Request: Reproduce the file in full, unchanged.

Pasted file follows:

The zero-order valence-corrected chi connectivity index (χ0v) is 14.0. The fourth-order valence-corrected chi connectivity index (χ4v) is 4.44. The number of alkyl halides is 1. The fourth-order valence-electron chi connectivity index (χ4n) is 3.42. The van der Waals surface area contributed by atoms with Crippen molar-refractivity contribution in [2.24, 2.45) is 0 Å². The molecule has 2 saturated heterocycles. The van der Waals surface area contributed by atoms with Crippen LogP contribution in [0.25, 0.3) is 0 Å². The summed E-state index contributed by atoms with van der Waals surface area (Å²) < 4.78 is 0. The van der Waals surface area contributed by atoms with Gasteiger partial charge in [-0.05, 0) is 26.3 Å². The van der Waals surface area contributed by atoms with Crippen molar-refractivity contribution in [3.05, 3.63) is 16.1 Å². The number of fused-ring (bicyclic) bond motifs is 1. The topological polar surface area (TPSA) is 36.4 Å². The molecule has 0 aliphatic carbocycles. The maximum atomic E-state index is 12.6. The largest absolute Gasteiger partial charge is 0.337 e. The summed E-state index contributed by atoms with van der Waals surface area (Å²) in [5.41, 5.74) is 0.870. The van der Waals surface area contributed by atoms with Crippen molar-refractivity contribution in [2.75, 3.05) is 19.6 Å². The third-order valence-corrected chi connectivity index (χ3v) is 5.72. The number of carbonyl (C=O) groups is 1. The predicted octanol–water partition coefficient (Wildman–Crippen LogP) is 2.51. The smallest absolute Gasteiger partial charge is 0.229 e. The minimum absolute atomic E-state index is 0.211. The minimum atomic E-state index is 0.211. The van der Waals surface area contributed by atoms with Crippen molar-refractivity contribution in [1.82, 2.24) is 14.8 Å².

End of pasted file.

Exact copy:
The zero-order valence-corrected chi connectivity index (χ0v) is 14.0. The fourth-order valence-corrected chi connectivity index (χ4v) is 4.44. The number of alkyl halides is 1. The fourth-order valence-electron chi connectivity index (χ4n) is 3.42. The van der Waals surface area contributed by atoms with Crippen molar-refractivity contribution in [2.24, 2.45) is 0 Å². The molecule has 2 saturated heterocycles. The van der Waals surface area contributed by atoms with Crippen LogP contribution in [0.25, 0.3) is 0 Å². The summed E-state index contributed by atoms with van der Waals surface area (Å²) < 4.78 is 0. The van der Waals surface area contributed by atoms with Gasteiger partial charge in [-0.05, 0) is 26.3 Å². The van der Waals surface area contributed by atoms with Crippen molar-refractivity contribution in [3.05, 3.63) is 16.1 Å². The number of fused-ring (bicyclic) bond motifs is 1. The topological polar surface area (TPSA) is 36.4 Å². The molecule has 0 aliphatic carbocycles. The maximum atomic E-state index is 12.6. The largest absolute Gasteiger partial charge is 0.337 e. The summed E-state index contributed by atoms with van der Waals surface area (Å²) in [5.41, 5.74) is 0.870. The van der Waals surface area contributed by atoms with Crippen molar-refractivity contribution in [2.75, 3.05) is 19.6 Å². The third-order valence-corrected chi connectivity index (χ3v) is 5.72. The number of carbonyl (C=O) groups is 1. The predicted octanol–water partition coefficient (Wildman–Crippen LogP) is 2.51. The smallest absolute Gasteiger partial charge is 0.229 e. The minimum absolute atomic E-state index is 0.211. The minimum atomic E-state index is 0.211. The van der Waals surface area contributed by atoms with Crippen molar-refractivity contribution in [1.82, 2.24) is 14.8 Å².